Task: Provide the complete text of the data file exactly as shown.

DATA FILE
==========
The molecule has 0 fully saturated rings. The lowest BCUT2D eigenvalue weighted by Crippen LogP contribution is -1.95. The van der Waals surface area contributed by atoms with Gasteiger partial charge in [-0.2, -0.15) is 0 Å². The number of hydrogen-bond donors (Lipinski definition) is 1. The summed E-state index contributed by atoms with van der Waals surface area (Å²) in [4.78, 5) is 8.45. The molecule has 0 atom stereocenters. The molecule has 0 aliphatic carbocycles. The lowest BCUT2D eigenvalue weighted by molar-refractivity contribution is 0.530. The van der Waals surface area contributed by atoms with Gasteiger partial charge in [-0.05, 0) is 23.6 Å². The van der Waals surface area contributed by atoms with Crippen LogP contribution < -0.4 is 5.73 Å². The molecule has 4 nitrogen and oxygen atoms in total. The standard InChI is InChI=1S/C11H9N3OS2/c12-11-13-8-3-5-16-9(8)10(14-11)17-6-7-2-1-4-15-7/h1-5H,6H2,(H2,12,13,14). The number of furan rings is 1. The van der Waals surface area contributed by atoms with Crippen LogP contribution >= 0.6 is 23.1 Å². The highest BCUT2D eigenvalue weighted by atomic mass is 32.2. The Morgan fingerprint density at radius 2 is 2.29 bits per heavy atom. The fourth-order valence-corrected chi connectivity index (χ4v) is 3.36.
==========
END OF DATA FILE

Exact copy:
The molecule has 0 fully saturated rings. The lowest BCUT2D eigenvalue weighted by Crippen LogP contribution is -1.95. The van der Waals surface area contributed by atoms with Gasteiger partial charge in [-0.2, -0.15) is 0 Å². The number of hydrogen-bond donors (Lipinski definition) is 1. The summed E-state index contributed by atoms with van der Waals surface area (Å²) in [4.78, 5) is 8.45. The molecule has 0 atom stereocenters. The molecule has 0 aliphatic carbocycles. The lowest BCUT2D eigenvalue weighted by molar-refractivity contribution is 0.530. The van der Waals surface area contributed by atoms with Gasteiger partial charge in [-0.05, 0) is 23.6 Å². The van der Waals surface area contributed by atoms with Crippen LogP contribution < -0.4 is 5.73 Å². The molecule has 4 nitrogen and oxygen atoms in total. The standard InChI is InChI=1S/C11H9N3OS2/c12-11-13-8-3-5-16-9(8)10(14-11)17-6-7-2-1-4-15-7/h1-5H,6H2,(H2,12,13,14). The number of furan rings is 1. The van der Waals surface area contributed by atoms with Crippen LogP contribution >= 0.6 is 23.1 Å². The highest BCUT2D eigenvalue weighted by atomic mass is 32.2. The Morgan fingerprint density at radius 2 is 2.29 bits per heavy atom. The fourth-order valence-corrected chi connectivity index (χ4v) is 3.36.